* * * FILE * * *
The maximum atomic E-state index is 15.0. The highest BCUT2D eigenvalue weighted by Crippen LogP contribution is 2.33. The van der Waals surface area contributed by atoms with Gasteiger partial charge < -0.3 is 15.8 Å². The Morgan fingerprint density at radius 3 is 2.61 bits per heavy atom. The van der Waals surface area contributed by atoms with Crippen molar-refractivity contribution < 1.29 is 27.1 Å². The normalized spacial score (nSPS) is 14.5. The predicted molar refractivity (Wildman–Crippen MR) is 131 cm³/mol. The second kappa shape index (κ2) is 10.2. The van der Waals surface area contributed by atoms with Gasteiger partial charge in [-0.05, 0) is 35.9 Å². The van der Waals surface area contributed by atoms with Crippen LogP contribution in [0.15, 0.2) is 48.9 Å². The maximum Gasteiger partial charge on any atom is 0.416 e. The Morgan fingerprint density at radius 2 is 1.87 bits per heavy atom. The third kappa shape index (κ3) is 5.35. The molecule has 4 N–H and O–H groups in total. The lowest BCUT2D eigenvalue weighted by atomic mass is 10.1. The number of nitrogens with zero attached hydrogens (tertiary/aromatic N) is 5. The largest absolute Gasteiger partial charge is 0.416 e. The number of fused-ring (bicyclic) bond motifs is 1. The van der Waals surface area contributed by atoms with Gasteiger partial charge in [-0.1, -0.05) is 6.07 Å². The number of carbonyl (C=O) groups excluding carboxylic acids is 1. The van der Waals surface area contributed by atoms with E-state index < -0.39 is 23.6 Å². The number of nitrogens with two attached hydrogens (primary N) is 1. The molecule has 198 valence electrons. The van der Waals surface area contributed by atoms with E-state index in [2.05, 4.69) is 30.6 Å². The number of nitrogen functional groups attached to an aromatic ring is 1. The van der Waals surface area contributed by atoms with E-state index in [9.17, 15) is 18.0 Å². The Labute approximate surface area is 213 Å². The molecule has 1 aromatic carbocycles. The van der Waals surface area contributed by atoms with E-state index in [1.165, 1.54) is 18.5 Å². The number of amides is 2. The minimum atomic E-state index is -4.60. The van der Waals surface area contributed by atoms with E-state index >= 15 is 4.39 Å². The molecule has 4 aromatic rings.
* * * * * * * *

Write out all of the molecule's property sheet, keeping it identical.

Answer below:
The maximum atomic E-state index is 15.0. The highest BCUT2D eigenvalue weighted by Crippen LogP contribution is 2.33. The van der Waals surface area contributed by atoms with Gasteiger partial charge < -0.3 is 15.8 Å². The Morgan fingerprint density at radius 3 is 2.61 bits per heavy atom. The van der Waals surface area contributed by atoms with Crippen molar-refractivity contribution < 1.29 is 27.1 Å². The normalized spacial score (nSPS) is 14.5. The predicted molar refractivity (Wildman–Crippen MR) is 131 cm³/mol. The second kappa shape index (κ2) is 10.2. The van der Waals surface area contributed by atoms with Gasteiger partial charge in [-0.05, 0) is 35.9 Å². The van der Waals surface area contributed by atoms with Crippen LogP contribution in [0.15, 0.2) is 48.9 Å². The maximum Gasteiger partial charge on any atom is 0.416 e. The Morgan fingerprint density at radius 2 is 1.87 bits per heavy atom. The third kappa shape index (κ3) is 5.35. The molecule has 4 N–H and O–H groups in total. The lowest BCUT2D eigenvalue weighted by atomic mass is 10.1. The number of nitrogens with zero attached hydrogens (tertiary/aromatic N) is 5. The largest absolute Gasteiger partial charge is 0.416 e. The number of fused-ring (bicyclic) bond motifs is 1. The van der Waals surface area contributed by atoms with Gasteiger partial charge in [-0.1, -0.05) is 6.07 Å². The number of carbonyl (C=O) groups excluding carboxylic acids is 1. The van der Waals surface area contributed by atoms with E-state index < -0.39 is 23.6 Å². The number of nitrogens with two attached hydrogens (primary N) is 1. The molecule has 198 valence electrons. The van der Waals surface area contributed by atoms with E-state index in [2.05, 4.69) is 30.6 Å². The number of nitrogen functional groups attached to an aromatic ring is 1. The van der Waals surface area contributed by atoms with E-state index in [9.17, 15) is 18.0 Å². The Labute approximate surface area is 213 Å². The molecule has 1 aromatic carbocycles. The van der Waals surface area contributed by atoms with E-state index in [1.165, 1.54) is 18.5 Å². The number of amides is 2. The minimum atomic E-state index is -4.60. The van der Waals surface area contributed by atoms with E-state index >= 15 is 4.39 Å². The molecule has 4 aromatic rings.